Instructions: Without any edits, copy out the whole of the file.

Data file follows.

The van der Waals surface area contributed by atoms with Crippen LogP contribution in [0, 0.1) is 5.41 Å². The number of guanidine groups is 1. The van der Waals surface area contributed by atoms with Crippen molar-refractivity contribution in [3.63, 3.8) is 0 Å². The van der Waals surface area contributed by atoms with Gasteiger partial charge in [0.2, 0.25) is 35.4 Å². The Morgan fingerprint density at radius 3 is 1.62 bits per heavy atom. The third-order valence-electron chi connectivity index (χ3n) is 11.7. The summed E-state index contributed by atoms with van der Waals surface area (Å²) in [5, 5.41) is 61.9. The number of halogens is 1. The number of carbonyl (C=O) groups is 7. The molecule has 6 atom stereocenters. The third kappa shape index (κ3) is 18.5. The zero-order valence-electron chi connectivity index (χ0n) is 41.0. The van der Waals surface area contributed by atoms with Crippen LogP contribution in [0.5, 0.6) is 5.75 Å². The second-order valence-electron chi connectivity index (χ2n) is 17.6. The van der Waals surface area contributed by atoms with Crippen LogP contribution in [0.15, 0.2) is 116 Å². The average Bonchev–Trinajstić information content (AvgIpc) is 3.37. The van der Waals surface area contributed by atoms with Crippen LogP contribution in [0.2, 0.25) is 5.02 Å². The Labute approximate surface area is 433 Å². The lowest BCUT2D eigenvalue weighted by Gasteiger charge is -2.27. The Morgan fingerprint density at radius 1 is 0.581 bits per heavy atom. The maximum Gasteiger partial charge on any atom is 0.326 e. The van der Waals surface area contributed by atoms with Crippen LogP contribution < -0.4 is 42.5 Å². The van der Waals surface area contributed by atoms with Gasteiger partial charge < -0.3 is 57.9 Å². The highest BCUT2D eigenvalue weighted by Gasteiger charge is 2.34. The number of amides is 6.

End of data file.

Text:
The van der Waals surface area contributed by atoms with Crippen LogP contribution in [0, 0.1) is 5.41 Å². The number of guanidine groups is 1. The van der Waals surface area contributed by atoms with Crippen molar-refractivity contribution in [3.63, 3.8) is 0 Å². The van der Waals surface area contributed by atoms with Gasteiger partial charge in [0.2, 0.25) is 35.4 Å². The Morgan fingerprint density at radius 3 is 1.62 bits per heavy atom. The third-order valence-electron chi connectivity index (χ3n) is 11.7. The summed E-state index contributed by atoms with van der Waals surface area (Å²) in [5, 5.41) is 61.9. The number of halogens is 1. The number of carbonyl (C=O) groups is 7. The molecule has 6 atom stereocenters. The third kappa shape index (κ3) is 18.5. The zero-order valence-electron chi connectivity index (χ0n) is 41.0. The van der Waals surface area contributed by atoms with Crippen LogP contribution in [0.5, 0.6) is 5.75 Å². The second-order valence-electron chi connectivity index (χ2n) is 17.6. The van der Waals surface area contributed by atoms with Crippen LogP contribution in [0.15, 0.2) is 116 Å². The average Bonchev–Trinajstić information content (AvgIpc) is 3.37. The van der Waals surface area contributed by atoms with Crippen LogP contribution in [0.2, 0.25) is 5.02 Å². The Labute approximate surface area is 433 Å². The lowest BCUT2D eigenvalue weighted by Gasteiger charge is -2.27. The Morgan fingerprint density at radius 1 is 0.581 bits per heavy atom. The maximum Gasteiger partial charge on any atom is 0.326 e. The van der Waals surface area contributed by atoms with Crippen LogP contribution < -0.4 is 42.5 Å². The van der Waals surface area contributed by atoms with Gasteiger partial charge < -0.3 is 57.9 Å². The highest BCUT2D eigenvalue weighted by Gasteiger charge is 2.34. The number of amides is 6.